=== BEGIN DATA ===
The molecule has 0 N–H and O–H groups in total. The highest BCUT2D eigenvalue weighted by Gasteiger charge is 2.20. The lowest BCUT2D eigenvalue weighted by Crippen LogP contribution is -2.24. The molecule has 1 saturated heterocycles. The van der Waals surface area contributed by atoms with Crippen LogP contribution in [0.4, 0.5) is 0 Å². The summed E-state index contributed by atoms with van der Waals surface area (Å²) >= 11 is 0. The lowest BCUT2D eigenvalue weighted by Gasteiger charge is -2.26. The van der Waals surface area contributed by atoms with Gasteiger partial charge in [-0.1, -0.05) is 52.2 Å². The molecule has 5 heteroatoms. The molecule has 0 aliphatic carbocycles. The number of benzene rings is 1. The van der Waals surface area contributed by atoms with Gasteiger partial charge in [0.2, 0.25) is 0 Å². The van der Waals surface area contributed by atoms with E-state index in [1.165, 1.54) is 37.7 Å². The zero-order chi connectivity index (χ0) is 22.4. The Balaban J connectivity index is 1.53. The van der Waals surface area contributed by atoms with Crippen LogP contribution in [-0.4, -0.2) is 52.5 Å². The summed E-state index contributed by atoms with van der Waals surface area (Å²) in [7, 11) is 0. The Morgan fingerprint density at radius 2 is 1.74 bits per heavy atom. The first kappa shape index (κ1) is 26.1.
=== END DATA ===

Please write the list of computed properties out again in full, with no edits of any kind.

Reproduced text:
The molecule has 0 N–H and O–H groups in total. The highest BCUT2D eigenvalue weighted by Gasteiger charge is 2.20. The lowest BCUT2D eigenvalue weighted by Crippen LogP contribution is -2.24. The molecule has 1 saturated heterocycles. The van der Waals surface area contributed by atoms with Crippen LogP contribution in [0.4, 0.5) is 0 Å². The summed E-state index contributed by atoms with van der Waals surface area (Å²) >= 11 is 0. The lowest BCUT2D eigenvalue weighted by Gasteiger charge is -2.26. The van der Waals surface area contributed by atoms with Gasteiger partial charge in [-0.1, -0.05) is 52.2 Å². The molecule has 5 heteroatoms. The molecule has 0 aliphatic carbocycles. The number of benzene rings is 1. The van der Waals surface area contributed by atoms with Gasteiger partial charge in [0.2, 0.25) is 0 Å². The van der Waals surface area contributed by atoms with E-state index in [1.165, 1.54) is 37.7 Å². The zero-order chi connectivity index (χ0) is 22.4. The Balaban J connectivity index is 1.53. The van der Waals surface area contributed by atoms with Crippen LogP contribution in [-0.4, -0.2) is 52.5 Å². The summed E-state index contributed by atoms with van der Waals surface area (Å²) in [7, 11) is 0. The Morgan fingerprint density at radius 2 is 1.74 bits per heavy atom. The first kappa shape index (κ1) is 26.1.